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Old 12-11-2017, 05:12 PM   #11
zanshin777
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Sorry. I meant an example for "Deceptive Cadence Modulation" rather than "Deceptive Cadence"
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Old 12-13-2017, 10:48 AM   #12
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Quote:
Originally Posted by zanshin777 View Post
Sorry. I meant an example for "Deceptive Cadence Modulation" rather than "Deceptive Cadence"
I guess that would be where the chord resolved to deceptively becomes a new tonic.

So, in key of C major, the standard deceptive cadence is when G goes to Am instead of C. For it to be a modulation, Am (or maybe A major) would need to be heard as a new key (not just vi), which could be established with its actual V chord (E).
E.g. C - F - G - Am - E - Am...

The other common deceptive cadence in C is E (or E7) going to F instead of Am.
Again, for it to be a modulation, you'd need to make it clear that F is not just IV, but a new I. You'd do that with other chords from F major, such as Bb, Gm or C7.
Eg., C - E - F - C7 - F...
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Old 12-15-2017, 09:49 AM   #13
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Thank you very much for your detailed answer JonR.

1) On your first example; What is the second key?

2) On your second example; What are the first and second keys?
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Old 12-15-2017, 10:39 AM   #14
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Originally Posted by zanshin777 View Post
Thank you very much for your detailed answer JonR.

1) On your first example; What is the second key?

2) On your second example; What are the first and second keys?
Im not entirely sure, but I think the keys would be C major and A minor in the first example and C major and F major in the second example.

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Old 12-15-2017, 03:57 PM   #15
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However in A minor scale E doesn't exist. It should have been Em (v).
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Old 12-17-2017, 07:05 PM   #16
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Quote:
Originally Posted by zanshin777 View Post
Thank you very much for your detailed answer JonR.

1) On your first example; What is the second key?
A minor.
The V chord of A minor is E major (not E minor).
This is fundamental stuff! The minor "key" employs the "harmonic minor" V chord, which is how it differs from aeolian mode, or natural minor.
This is the conventional minor key V-i cadence, and you definitely need to understand this before you dig into modulation of any kind. Major and minor keys alike use a major V chord (usually a dom7, but it doesn't have to be).
Quote:
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2) On your second example; What are the first and second keys?
C major and F major.

In this case, the new F major key needs a dom7 V (C7), because a plain C would just sound like the I of the previous key. The sequence C - E - F wouldn't sound like the key had changed, even if you played C - E - F - C - F. Adding the 7th (Bb) to the second C makes it clearly the V of C.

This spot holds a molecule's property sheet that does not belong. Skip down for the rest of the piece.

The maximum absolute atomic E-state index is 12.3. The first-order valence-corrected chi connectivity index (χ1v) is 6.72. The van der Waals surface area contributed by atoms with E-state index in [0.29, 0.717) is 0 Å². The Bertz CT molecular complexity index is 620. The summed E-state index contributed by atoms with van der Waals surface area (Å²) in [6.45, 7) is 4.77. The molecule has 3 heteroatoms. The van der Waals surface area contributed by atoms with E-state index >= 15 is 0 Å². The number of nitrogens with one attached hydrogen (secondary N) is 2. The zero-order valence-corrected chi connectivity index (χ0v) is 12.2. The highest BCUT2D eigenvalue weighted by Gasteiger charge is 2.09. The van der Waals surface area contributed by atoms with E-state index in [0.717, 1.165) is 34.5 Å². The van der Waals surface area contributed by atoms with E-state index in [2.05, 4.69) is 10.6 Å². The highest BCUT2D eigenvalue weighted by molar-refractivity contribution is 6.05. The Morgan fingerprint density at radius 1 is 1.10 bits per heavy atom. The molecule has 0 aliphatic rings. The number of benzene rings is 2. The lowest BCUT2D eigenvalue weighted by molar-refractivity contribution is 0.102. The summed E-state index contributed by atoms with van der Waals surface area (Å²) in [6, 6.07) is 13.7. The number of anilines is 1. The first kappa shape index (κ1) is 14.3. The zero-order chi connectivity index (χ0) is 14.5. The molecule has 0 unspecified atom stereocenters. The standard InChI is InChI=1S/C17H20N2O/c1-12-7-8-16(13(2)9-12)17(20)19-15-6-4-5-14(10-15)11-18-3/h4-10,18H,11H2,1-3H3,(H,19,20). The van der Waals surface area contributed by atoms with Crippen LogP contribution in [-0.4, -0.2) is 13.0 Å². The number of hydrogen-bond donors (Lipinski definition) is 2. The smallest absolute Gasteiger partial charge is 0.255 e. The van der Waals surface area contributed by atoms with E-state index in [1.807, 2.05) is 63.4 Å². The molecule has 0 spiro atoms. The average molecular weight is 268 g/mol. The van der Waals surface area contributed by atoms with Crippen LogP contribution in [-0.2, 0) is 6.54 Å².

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Old 12-17-2017, 07:06 PM   #17
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Originally Posted by zanshin777 View Post
However in A minor scale E doesn't exist. It should have been Em (v).
See above. And look up basic minor key theory.
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Old 12-26-2017, 05:59 PM   #18
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Ok v^ implies Harmonic Minor.

Thank you very much guys for your detailed answers.
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Old 12-26-2017, 10:51 PM   #19
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Just thinking a bit about what Jonr said. Something good to do would be to hear and recognize it, I think. I always try to play things out on the guitar to see how it sounds.

Try playing E minor followed by A minor. It sounds good, but try E major followed by A minor. Sounds better right? Put your own words on it, but I would say that the tension really resolves.

As you maybe know already the difference between major and minor is only the 3rd. E major contains G# whilst E minor contains G as the 3rd. So what does this mean in our context. Well, it means a lot. The G# in E major wants to resolve up to A right? So it works as a leading tone. The G in e minor does not want to lead up to A, and therefore E minor to A minor doesnt resolve as well.

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Old 12-27-2017, 01:05 PM   #20
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There's nothing wrong with Em to Am (v > i). It's a weaker cadence, but sometimes we want a weak cadence.

REM's 'Losing My Religion' is in A minor with Em as v. Sounds fine, and E major wouldn't be right at all. (The weakness of the cadence suits the confusion the lyrics are expressing.)

The major V chord in a minor key is simply a tradition in European tonal music, because the key convention demands the strong V-i cadence. It's still a sound we like, so it's still common. It's just not universal, nor is it always "better".
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